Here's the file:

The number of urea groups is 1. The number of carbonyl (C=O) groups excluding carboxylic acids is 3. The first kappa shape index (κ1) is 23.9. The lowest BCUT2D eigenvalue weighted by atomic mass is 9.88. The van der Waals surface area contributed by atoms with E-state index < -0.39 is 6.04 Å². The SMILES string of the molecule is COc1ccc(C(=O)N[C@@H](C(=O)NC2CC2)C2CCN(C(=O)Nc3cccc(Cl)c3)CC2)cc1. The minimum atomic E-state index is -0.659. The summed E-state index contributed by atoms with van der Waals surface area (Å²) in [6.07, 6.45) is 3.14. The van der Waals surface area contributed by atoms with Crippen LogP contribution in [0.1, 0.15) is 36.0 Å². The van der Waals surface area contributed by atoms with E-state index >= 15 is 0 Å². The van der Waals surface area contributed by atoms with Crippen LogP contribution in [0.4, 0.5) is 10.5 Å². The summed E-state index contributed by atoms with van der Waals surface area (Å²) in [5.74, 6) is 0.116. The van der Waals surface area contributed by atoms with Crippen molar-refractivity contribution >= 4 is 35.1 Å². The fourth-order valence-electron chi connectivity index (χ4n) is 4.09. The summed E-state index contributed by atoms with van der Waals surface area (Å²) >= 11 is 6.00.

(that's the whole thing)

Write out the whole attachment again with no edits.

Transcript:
The number of urea groups is 1. The number of carbonyl (C=O) groups excluding carboxylic acids is 3. The first kappa shape index (κ1) is 23.9. The lowest BCUT2D eigenvalue weighted by atomic mass is 9.88. The van der Waals surface area contributed by atoms with E-state index < -0.39 is 6.04 Å². The SMILES string of the molecule is COc1ccc(C(=O)N[C@@H](C(=O)NC2CC2)C2CCN(C(=O)Nc3cccc(Cl)c3)CC2)cc1. The minimum atomic E-state index is -0.659. The summed E-state index contributed by atoms with van der Waals surface area (Å²) in [6.07, 6.45) is 3.14. The van der Waals surface area contributed by atoms with Crippen LogP contribution in [0.1, 0.15) is 36.0 Å². The van der Waals surface area contributed by atoms with E-state index >= 15 is 0 Å². The van der Waals surface area contributed by atoms with Crippen LogP contribution in [0.4, 0.5) is 10.5 Å². The summed E-state index contributed by atoms with van der Waals surface area (Å²) in [5.74, 6) is 0.116. The van der Waals surface area contributed by atoms with Crippen molar-refractivity contribution >= 4 is 35.1 Å². The fourth-order valence-electron chi connectivity index (χ4n) is 4.09. The summed E-state index contributed by atoms with van der Waals surface area (Å²) >= 11 is 6.00.